|Publication number||US7149027 B2|
|Application number||US 10/778,740|
|Publication date||Dec 12, 2006|
|Filing date||Feb 13, 2004|
|Priority date||Dec 30, 2002|
|Also published as||US7187484, US20040125431, US20040169910|
|Publication number||10778740, 778740, US 7149027 B2, US 7149027B2, US-B2-7149027, US7149027 B2, US7149027B2|
|Inventors||David J. Mehrl|
|Original Assignee||Texas Instruments Incorporated|
|Export Citation||BiBTeX, EndNote, RefMan|
|Patent Citations (5), Non-Patent Citations (3), Referenced by (3), Classifications (7), Legal Events (2)|
|External Links: USPTO, USPTO Assignment, Espacenet|
This application is a Divisional of application Ser. No. 10/331,813, filed Dec. 30, 2002.
This invention relates to digital micromirror devices, and more particularly to a method of using a digital micromirror device as a temporal light modulator.
A Digital Micromirror Device™ (DMD™) is a type of microelectromechanical systems (MEMS) device. Invented in the 1980's at Texas Instruments Incorporated, the DMD is a fast, reflective digital light switch.
The DMD has a variety of applications, such as imaging systems and optical switching. For imaging systems, the DMD is combined with image processing, memory, a light source, and optics to form a digital light processing system capable of projecting large, bright, high-contrast color images.
DMD's may have a variety of designs, and the most popular design in current use is a structure consisting of a mirror that is rigidly connected to an underlying yoke. The yoke in turn is connected by two thin, mechanically compliant torsion hinges to support posts that are attached to the underlying substrate. Electrostatic fields developed between the underlying memory cell and the yoke and mirror cause rotation in the positive or negative rotation direction.
The fabrication of the above-described DMD structure begins with a completed CMOS memory circuit. Through the use of successive photomask layers, the structure is formed with alternating layers of metal for the address electrode, hinge, yoke, and mirror layers. Hardened photoresist forms sacrificial layers that are eventually removed to form air gaps.
Although a major application of DMDs is in the area of spatial modulation for projection displays, as stated above, other applications have been developed in many different fields of art. One possible application is the use of DMDs as temporal light modulators, for applications such as optical chopping for lasers or other optical intensity modulation. However, as configured for display applications, the drive electronics of the DMD are more complex than needed for this type of application.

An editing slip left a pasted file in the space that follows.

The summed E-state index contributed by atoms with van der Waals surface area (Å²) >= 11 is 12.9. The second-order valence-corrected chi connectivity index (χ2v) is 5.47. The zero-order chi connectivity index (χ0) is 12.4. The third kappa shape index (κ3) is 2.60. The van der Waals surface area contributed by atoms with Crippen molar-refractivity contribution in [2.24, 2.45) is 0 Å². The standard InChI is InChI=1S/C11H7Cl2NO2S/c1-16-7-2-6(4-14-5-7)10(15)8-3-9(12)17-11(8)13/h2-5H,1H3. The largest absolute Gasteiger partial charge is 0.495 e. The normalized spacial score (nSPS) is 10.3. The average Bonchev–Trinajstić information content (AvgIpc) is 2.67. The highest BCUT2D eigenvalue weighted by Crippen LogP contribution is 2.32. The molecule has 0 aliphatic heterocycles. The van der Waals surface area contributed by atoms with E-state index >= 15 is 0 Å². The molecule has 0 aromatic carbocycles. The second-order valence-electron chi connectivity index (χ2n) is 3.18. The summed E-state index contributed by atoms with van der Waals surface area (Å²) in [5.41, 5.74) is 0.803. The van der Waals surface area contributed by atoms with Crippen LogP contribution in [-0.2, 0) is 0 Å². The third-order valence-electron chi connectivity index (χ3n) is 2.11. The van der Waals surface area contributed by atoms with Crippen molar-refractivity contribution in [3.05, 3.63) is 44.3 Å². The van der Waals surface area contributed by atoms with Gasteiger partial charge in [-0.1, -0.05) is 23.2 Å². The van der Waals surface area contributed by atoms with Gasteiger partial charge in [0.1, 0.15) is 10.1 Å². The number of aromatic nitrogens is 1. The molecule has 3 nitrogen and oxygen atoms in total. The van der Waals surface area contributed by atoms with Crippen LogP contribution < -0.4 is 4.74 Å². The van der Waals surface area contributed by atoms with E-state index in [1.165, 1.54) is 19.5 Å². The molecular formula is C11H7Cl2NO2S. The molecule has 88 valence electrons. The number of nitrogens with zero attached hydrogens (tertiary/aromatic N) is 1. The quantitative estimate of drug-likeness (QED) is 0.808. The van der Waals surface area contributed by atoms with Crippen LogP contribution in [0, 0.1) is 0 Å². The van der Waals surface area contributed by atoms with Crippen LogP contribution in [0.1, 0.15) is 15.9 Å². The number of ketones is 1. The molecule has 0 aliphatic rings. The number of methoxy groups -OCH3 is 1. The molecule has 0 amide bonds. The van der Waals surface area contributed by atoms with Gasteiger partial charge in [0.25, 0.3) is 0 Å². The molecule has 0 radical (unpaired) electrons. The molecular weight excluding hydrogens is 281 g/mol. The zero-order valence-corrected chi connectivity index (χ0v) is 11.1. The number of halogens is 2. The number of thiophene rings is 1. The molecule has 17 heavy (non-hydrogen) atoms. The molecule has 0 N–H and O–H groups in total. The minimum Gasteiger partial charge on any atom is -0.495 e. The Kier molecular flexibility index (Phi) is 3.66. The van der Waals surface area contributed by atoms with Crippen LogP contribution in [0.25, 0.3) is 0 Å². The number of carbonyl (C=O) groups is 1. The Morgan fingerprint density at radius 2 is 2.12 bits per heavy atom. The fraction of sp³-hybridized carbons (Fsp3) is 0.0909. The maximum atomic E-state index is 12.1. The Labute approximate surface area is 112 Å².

One aspect of the invention is a digital micromirror device (DMD) modified for use as a temporal light modulator. The DMD has a two dimensional array of tiltable mirrors, as well as addressing circuitry underlying the array of mirrors and having a system of input and output connections, some of which are mirror bias lines. The mirrors have a preferential tilt direction, and the bias lines of the addressing circuitry have a single input connection for an excitation voltage with all other inputs and outputs connected to ground.
The simplified drive electronics results in a substantial reduction in the cost of operating the DMD. It also permits the use of marginally defective DMD devices that might otherwise be scrapped. DMDs modified for use as light modulators could not only be used for scientific equipment, but also for emerging applications such as for optical wireless links for home automation, home networking, and short range optical wireless modems.
The following description is directed to two applications of the DMD as a temporal intensity modulator for a light source such as a laser. It should be understood that although the following description is directed to the DMD manufactured by Texas Instruments Incorporated, the same concepts could apply to other micromirror devices having mirror arrays and addressing circuitry that could be modified in the manner described herein.
A first application is as a chopper-type light modulator. For this application, the DMD is operated in a digital mode, in the sense that the mirrors cycle between a fully landed (“all on” or “all off”) state and a flat state. For a second application, the DMD is operated in an analog mode, such as for optical equalizer or heterodyne applications. For this application, the mirrors are not landed. Rather, an analog voltage, whose magnitude is insufficient to land the mirrors, is applied so as to modulate the tilt angle of the mirror about a chosen operating point. For either application, the mirrors can be operated at fairly high frequencies (typically tens of kilohertz).
For the above-described applications, unlike other spatial modulation applications in which the DMD is used to generate images, the mirrors need not be individually addressed. All mirrors may tilt together in one direction or the other. This permits a simplification of the drive electronics for controlling the mirrors.
Referring to both
The air gaps free certain parts of the structure to rotate about compliant torsion hinges 120.